Slightly related to previous questions by others, but more theoretical/hypothetical.
Is there an accepted phrase, or perhaps a decent argument to which you can kindly refer me, for including two independent variables that are somewhat collinear "because of the way the world is", when you still want to include the effects of both because you feel (for theoretical reasons), that both are important?
Let's say you are regressing to predict suicide rates (among 100 towns), and want to include both income poverty (town means) and percentage of households with piped water (per town), among other variables. Now these two variables run together, perhaps correlated at ".8". We understand why they are positively correlated, and we understand that they will present a pretty high VIF score. Let's say a VIF above 10. So, my reading suggests I should drop one of the two variables. But, surely, there is an argument to say they also measure subtly different things?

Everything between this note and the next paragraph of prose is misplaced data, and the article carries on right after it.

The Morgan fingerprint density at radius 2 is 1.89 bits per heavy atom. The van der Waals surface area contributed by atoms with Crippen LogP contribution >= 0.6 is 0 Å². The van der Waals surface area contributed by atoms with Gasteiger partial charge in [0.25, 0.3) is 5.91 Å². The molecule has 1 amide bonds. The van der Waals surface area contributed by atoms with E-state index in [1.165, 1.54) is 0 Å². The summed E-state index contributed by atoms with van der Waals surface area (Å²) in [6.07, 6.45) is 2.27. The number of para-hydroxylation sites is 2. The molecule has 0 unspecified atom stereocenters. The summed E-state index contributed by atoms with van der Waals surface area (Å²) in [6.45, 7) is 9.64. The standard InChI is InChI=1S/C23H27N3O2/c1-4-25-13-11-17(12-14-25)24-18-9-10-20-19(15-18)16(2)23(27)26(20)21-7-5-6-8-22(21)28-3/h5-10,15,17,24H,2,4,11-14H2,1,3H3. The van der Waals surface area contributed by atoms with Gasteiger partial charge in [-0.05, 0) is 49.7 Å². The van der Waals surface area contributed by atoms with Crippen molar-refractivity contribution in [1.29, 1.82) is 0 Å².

So - is there a standard way of explaining that one "knows that two variables will be collinear and correlated, because that's just how things are in real life", but that you retain both nonetheless because they are not, in reality cognates, and introduce important nuance into a regression?